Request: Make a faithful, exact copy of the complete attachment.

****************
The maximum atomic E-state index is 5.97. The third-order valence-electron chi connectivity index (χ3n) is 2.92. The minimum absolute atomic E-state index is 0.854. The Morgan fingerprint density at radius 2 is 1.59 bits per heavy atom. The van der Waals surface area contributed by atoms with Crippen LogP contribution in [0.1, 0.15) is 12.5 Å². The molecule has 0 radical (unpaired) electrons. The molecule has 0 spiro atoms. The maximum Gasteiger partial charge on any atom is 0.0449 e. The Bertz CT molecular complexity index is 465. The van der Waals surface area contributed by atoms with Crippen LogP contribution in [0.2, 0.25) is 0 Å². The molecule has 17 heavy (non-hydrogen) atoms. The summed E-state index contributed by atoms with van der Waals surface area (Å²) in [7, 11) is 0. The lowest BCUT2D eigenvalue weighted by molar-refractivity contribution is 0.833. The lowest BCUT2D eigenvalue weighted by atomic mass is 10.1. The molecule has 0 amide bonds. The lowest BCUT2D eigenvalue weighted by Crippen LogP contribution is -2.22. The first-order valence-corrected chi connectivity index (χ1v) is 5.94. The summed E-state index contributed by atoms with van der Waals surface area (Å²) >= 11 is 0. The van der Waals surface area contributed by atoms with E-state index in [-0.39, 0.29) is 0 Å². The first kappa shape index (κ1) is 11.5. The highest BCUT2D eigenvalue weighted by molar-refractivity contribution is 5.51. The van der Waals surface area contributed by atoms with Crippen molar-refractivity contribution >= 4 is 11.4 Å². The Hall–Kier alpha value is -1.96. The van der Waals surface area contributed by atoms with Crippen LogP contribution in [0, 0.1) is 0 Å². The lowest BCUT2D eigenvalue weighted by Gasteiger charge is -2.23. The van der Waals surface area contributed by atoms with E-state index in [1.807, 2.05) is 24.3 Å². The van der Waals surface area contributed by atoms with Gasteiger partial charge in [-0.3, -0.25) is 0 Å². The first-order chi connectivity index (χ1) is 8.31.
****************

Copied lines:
The maximum atomic E-state index is 5.97. The third-order valence-electron chi connectivity index (χ3n) is 2.92. The minimum absolute atomic E-state index is 0.854. The Morgan fingerprint density at radius 2 is 1.59 bits per heavy atom. The van der Waals surface area contributed by atoms with Crippen LogP contribution in [0.1, 0.15) is 12.5 Å². The molecule has 0 radical (unpaired) electrons. The molecule has 0 spiro atoms. The maximum Gasteiger partial charge on any atom is 0.0449 e. The Bertz CT molecular complexity index is 465. The van der Waals surface area contributed by atoms with Crippen LogP contribution in [0.2, 0.25) is 0 Å². The molecule has 17 heavy (non-hydrogen) atoms. The summed E-state index contributed by atoms with van der Waals surface area (Å²) in [7, 11) is 0. The lowest BCUT2D eigenvalue weighted by molar-refractivity contribution is 0.833. The lowest BCUT2D eigenvalue weighted by atomic mass is 10.1. The molecule has 0 amide bonds. The lowest BCUT2D eigenvalue weighted by Crippen LogP contribution is -2.22. The first-order valence-corrected chi connectivity index (χ1v) is 5.94. The summed E-state index contributed by atoms with van der Waals surface area (Å²) >= 11 is 0. The van der Waals surface area contributed by atoms with E-state index in [-0.39, 0.29) is 0 Å². The first kappa shape index (κ1) is 11.5. The highest BCUT2D eigenvalue weighted by molar-refractivity contribution is 5.51. The van der Waals surface area contributed by atoms with Crippen molar-refractivity contribution >= 4 is 11.4 Å². The Hall–Kier alpha value is -1.96. The van der Waals surface area contributed by atoms with Crippen LogP contribution in [0, 0.1) is 0 Å². The lowest BCUT2D eigenvalue weighted by Gasteiger charge is -2.23. The van der Waals surface area contributed by atoms with E-state index in [1.807, 2.05) is 24.3 Å². The van der Waals surface area contributed by atoms with Gasteiger partial charge in [-0.3, -0.25) is 0 Å². The first-order chi connectivity index (χ1) is 8.31.